Olive Gibbs (1918-1995)
Olive Frances Gibbs was a Labour politician and peace campaigner who was deeply committed to Oxford and the local area throughout her life.
Early life in Oxford
Olive was born on 17 February 1918 in St Thomas’s, a working-class parish just to the west of Oxford’s city centre. She was the daughter of Lazarus Cox and his wife, Mary Ann. Olive had one much older sibling, Syd. The family, though poor, lived quite comfortably compared with many in the parish.
Olive was baptised at St Thomas’s Church, and the Oxford High Church tradition was an important influence on her life. At the age of 2½, she was sent to St Thomas’s School on Osney Lane, her parents having persuaded the ‘formidable’ headmistress Miss Haithwaite that she was a nuisance at home and needed discipline. Later on, Olive won scholarships to the Oxford High School for Girls and Milham Ford School. Her father deemed the High School too ladylike for her and so she went to Milham Ford (whose buildings are now occupied by St Hilda’s College). Here she made several life-long friends and passed the school certificate in seven subjects–but also set a record of thirty-seven detentions.
In her autobiography, Olive described the domestic tyranny exercised by her spasmodically violent father, although later she came to see that he was caring in his own way, ambitious to give his two children better prospects in life. From his dictatorial behaviour she learned a lifelong considerateness and concern for the position of those like her browbeaten mother, and an abhorrence of corporal punishment and of violence of any kind.
She left school at the age of 16 and soon afterwards suffered a bout of bronchitis, and then pleurisy. Her godmother, Mother Anna Verena, the Mother Superior of St Thomas’s Convent, found her a post as an au pair in Nice, thinking that a change of scene would help Olive to recover her health, and also that she could learn French. She stayed with the family in Nice for 18 months and learnt fluent French.
Marriage and local politics
Olive returned to Oxford in March 1936, when she was eighteen. She wanted to follow her brother Syd into journalism, but was rejected by the chief reporter of the Oxford Mail because she was a woman, and so instead took a job as junior librarian at Oxford Central Library on St Aldates. Three years later she was promoted to librarian in charge of the four school library depots and stayed in this job until 1944. It was highly paid – £5 a week – but she had to give her father three quarters of this for her board and lodging.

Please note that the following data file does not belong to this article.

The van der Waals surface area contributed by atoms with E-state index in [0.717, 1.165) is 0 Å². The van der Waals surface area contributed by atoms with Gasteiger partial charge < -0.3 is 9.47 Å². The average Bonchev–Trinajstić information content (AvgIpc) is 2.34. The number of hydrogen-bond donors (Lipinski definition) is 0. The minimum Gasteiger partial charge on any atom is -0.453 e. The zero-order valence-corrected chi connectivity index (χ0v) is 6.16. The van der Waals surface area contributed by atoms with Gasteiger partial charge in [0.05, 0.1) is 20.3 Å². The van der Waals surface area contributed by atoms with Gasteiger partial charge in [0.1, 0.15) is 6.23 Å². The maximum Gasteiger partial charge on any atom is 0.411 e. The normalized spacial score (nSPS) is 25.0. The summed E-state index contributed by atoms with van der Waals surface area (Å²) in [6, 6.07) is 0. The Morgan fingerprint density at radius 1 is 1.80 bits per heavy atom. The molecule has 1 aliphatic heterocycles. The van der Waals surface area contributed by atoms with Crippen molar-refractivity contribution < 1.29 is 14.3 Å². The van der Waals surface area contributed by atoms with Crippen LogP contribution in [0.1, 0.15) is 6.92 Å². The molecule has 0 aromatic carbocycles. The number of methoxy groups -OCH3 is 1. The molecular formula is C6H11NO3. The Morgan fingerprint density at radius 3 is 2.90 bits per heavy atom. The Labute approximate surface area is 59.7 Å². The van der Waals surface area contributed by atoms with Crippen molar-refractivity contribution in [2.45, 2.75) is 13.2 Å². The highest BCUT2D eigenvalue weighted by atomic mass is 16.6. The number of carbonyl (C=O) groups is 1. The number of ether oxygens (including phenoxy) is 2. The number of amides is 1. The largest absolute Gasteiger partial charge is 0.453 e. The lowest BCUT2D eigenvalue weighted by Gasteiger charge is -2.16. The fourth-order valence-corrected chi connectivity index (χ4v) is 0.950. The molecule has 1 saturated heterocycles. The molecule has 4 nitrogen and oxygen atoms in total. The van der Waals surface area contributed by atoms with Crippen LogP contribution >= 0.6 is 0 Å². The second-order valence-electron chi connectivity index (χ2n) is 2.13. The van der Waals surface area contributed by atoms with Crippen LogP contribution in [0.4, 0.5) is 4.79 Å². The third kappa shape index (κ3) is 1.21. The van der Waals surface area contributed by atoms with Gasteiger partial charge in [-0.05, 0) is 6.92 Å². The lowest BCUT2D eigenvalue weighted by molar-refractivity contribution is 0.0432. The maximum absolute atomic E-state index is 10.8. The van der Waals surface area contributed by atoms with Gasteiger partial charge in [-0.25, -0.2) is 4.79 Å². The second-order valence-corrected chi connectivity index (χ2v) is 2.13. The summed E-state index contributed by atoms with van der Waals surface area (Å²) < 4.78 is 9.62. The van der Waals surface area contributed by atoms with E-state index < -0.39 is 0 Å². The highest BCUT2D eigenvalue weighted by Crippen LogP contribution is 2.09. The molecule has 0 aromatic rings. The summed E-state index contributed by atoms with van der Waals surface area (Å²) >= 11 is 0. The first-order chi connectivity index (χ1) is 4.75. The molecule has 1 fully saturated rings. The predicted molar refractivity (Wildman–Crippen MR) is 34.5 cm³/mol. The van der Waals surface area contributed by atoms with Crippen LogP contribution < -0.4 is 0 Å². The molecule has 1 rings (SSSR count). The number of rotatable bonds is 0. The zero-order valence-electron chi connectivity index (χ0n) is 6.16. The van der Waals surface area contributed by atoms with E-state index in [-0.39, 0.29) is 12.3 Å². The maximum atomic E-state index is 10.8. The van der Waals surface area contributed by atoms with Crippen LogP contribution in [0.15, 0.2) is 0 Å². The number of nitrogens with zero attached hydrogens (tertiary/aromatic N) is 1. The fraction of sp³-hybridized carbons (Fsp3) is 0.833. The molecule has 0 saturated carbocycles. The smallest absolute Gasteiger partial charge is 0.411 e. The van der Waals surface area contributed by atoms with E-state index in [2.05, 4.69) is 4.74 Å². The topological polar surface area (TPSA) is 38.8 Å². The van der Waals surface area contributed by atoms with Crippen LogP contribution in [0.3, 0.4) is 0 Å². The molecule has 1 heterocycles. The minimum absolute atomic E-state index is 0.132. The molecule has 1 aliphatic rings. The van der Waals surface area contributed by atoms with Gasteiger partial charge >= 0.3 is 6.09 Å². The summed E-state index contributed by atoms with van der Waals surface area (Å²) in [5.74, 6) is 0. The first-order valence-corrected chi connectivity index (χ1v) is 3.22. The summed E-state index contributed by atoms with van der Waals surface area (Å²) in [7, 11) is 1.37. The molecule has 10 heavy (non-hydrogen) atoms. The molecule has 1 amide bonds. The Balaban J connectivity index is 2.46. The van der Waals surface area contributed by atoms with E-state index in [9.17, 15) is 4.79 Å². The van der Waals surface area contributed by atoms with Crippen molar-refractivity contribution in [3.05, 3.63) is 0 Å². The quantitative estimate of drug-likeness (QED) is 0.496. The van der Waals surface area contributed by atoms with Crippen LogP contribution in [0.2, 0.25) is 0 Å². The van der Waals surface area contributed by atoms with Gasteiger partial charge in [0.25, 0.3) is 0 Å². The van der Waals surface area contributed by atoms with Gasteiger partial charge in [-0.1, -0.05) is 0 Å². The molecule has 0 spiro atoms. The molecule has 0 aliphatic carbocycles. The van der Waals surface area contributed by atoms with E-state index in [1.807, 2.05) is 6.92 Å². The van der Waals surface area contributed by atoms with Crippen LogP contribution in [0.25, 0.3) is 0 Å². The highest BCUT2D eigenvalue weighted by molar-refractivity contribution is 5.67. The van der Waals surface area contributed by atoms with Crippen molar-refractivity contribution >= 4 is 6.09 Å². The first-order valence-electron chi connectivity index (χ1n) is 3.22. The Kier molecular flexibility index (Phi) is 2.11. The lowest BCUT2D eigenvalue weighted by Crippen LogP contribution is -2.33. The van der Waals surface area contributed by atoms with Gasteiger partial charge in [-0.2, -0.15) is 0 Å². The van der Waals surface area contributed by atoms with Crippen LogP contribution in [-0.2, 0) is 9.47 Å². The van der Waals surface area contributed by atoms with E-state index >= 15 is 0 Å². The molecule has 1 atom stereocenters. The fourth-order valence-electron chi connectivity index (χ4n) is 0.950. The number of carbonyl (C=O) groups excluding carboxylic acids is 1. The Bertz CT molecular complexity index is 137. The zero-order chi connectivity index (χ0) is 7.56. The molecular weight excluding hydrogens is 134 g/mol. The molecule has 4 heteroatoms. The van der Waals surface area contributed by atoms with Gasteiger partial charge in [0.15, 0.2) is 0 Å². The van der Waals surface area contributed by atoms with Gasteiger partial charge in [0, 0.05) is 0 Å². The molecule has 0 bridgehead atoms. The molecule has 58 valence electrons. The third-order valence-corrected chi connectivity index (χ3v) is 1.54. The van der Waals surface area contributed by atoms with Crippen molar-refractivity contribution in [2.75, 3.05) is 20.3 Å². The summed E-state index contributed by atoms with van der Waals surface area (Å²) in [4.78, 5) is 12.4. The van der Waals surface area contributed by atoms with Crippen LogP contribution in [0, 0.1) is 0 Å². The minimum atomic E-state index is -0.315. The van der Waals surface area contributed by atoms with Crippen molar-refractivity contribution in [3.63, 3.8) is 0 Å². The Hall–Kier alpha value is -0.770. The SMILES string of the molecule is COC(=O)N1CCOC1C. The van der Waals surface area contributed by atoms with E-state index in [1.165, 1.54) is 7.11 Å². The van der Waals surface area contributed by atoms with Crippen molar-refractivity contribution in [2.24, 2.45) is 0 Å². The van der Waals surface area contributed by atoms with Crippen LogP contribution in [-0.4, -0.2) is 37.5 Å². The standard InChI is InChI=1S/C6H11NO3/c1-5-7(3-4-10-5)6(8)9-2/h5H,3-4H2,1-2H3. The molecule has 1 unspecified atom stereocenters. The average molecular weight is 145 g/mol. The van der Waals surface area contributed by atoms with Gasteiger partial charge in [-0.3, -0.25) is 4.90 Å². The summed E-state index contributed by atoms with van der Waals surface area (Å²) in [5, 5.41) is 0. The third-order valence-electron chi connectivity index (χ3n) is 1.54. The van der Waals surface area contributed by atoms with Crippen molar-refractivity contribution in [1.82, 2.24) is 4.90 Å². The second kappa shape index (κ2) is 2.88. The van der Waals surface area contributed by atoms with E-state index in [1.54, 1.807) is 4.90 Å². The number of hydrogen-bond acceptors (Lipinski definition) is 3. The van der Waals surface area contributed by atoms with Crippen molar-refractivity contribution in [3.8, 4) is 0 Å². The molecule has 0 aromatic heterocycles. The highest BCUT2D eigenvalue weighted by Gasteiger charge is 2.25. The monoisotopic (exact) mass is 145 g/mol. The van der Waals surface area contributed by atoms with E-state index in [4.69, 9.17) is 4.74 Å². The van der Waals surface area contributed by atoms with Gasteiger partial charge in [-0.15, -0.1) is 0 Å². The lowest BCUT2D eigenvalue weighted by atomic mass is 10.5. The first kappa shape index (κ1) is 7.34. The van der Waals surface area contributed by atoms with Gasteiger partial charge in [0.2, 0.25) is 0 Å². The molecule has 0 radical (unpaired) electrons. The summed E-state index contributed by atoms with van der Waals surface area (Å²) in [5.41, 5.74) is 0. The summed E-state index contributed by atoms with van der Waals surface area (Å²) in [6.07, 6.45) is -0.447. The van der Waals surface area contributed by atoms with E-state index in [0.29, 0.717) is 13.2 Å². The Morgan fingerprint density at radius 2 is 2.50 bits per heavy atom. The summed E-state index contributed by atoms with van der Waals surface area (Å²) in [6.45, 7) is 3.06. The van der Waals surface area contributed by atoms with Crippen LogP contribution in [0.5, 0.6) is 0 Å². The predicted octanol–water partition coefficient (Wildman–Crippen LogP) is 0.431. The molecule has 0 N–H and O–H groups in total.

Although her father didn’t allow her to use make up, smoke, or go to the pub, Olive did manage to have a good social life. At one dance in 1936 she met Edmund Gibbs, son of RWM Gibbs, a prominent left-wing Oxford councillor. They started going out, and every Sunday evening they would go to listen to the Communist activist Abe Lazarus speaking to crowds in St Giles. Abe had led a strike at the Pressed Steel Factory in Cowley in 1934, and a rent strike at the newly-built Florence Park estate in East Oxford. Olive recalled:
It didn’t matter what he was talking on – world starvation or the Civil War in Spain – he always reduced me to tears and every penny of my weekly pocket money found its way into his collecting box – my father used to give me a clout when I got home.
In September 1940 Olive and Edmund married. Their sons Andrew and Simon were born in 1944 and 1951.
Olive had long been an advocate of peace and democracy but her active involvement with local politics began in 1952 when she spearheaded a fight to save nursery schools (including her own former school, St Thomas’s) which were threatened with closure by the Tory-dominated city council. Invigorated by the partial success of the campaign, she joined the Labour Party and was elected councillor for the West Ward the following year, a position she held for thirty years. The frosty reception that her gender and left-wing views provoked from her fellow Labour councillors made her always welcoming to new political figures.
Worried about her children’s illnesses, unnerved by the challenges of public work in Oxford, and also, she believed, suffering a delayed reaction to her father’s bad treatment of her, Olive suffered a nervous breakdown in 1954. She recovered from this partly through working politically for the historian MRD Foot and partly through psychiatric treatment.
Olive’s long career in local government was distinguished by three major successful campaigns, in which she was prepared to work with whatever allies she could find, regardless of the party line. In 1958 she and her husband Edmund, who was also a city councillor, led a revolt of six Labour councillors on the majority Labour group against the proposal to build an inner ring road through Christ Church Meadow, one of the earliest schemes to raise the question of conservation priorities over motor convenience in urban areas. The road was not built, and Olive was temporarily expelled from the Labour group in 1959.